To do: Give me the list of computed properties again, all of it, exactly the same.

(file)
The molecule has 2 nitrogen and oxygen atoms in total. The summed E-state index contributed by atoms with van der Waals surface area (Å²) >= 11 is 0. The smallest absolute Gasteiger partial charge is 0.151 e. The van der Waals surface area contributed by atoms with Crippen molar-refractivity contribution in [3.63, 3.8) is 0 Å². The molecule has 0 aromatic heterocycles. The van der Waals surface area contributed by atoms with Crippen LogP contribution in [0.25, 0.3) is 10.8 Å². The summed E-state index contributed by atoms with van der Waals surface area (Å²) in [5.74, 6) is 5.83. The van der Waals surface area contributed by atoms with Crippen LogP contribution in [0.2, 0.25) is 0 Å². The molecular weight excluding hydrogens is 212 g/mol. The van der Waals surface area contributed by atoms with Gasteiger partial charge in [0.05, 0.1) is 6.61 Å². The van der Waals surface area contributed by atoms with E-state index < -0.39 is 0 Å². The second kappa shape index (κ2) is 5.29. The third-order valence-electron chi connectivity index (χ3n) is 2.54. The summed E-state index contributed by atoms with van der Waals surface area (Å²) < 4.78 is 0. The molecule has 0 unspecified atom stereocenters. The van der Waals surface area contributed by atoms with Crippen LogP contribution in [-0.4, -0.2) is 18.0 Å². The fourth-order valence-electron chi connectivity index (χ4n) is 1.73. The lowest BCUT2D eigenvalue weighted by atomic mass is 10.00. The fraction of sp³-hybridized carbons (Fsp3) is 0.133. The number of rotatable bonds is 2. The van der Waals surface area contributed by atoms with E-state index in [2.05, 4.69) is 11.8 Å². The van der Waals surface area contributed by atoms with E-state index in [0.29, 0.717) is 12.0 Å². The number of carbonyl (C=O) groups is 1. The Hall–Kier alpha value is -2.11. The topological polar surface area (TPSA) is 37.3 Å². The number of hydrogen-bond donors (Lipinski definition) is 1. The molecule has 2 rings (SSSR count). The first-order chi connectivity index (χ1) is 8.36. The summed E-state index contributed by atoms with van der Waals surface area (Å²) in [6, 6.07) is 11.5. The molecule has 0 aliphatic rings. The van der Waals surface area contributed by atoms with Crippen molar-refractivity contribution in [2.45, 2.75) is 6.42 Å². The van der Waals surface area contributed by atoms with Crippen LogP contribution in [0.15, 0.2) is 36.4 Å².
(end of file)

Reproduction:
The molecule has 2 nitrogen and oxygen atoms in total. The summed E-state index contributed by atoms with van der Waals surface area (Å²) >= 11 is 0. The smallest absolute Gasteiger partial charge is 0.151 e. The van der Waals surface area contributed by atoms with Crippen molar-refractivity contribution in [3.63, 3.8) is 0 Å². The molecule has 0 aromatic heterocycles. The van der Waals surface area contributed by atoms with Crippen LogP contribution in [0.25, 0.3) is 10.8 Å². The summed E-state index contributed by atoms with van der Waals surface area (Å²) in [5.74, 6) is 5.83. The van der Waals surface area contributed by atoms with Crippen LogP contribution in [0.2, 0.25) is 0 Å². The molecular weight excluding hydrogens is 212 g/mol. The van der Waals surface area contributed by atoms with Gasteiger partial charge in [0.05, 0.1) is 6.61 Å². The van der Waals surface area contributed by atoms with E-state index < -0.39 is 0 Å². The second kappa shape index (κ2) is 5.29. The third-order valence-electron chi connectivity index (χ3n) is 2.54. The summed E-state index contributed by atoms with van der Waals surface area (Å²) < 4.78 is 0. The molecule has 0 unspecified atom stereocenters. The van der Waals surface area contributed by atoms with Crippen LogP contribution in [-0.4, -0.2) is 18.0 Å². The fourth-order valence-electron chi connectivity index (χ4n) is 1.73. The lowest BCUT2D eigenvalue weighted by atomic mass is 10.00. The fraction of sp³-hybridized carbons (Fsp3) is 0.133. The number of rotatable bonds is 2. The van der Waals surface area contributed by atoms with E-state index in [2.05, 4.69) is 11.8 Å². The van der Waals surface area contributed by atoms with E-state index in [0.29, 0.717) is 12.0 Å². The number of carbonyl (C=O) groups is 1. The Hall–Kier alpha value is -2.11. The topological polar surface area (TPSA) is 37.3 Å². The number of hydrogen-bond donors (Lipinski definition) is 1. The molecule has 2 rings (SSSR count). The first-order chi connectivity index (χ1) is 8.36. The summed E-state index contributed by atoms with van der Waals surface area (Å²) in [6, 6.07) is 11.5. The molecule has 0 aliphatic rings. The van der Waals surface area contributed by atoms with Crippen molar-refractivity contribution in [2.45, 2.75) is 6.42 Å². The van der Waals surface area contributed by atoms with Crippen LogP contribution in [0.15, 0.2) is 36.4 Å².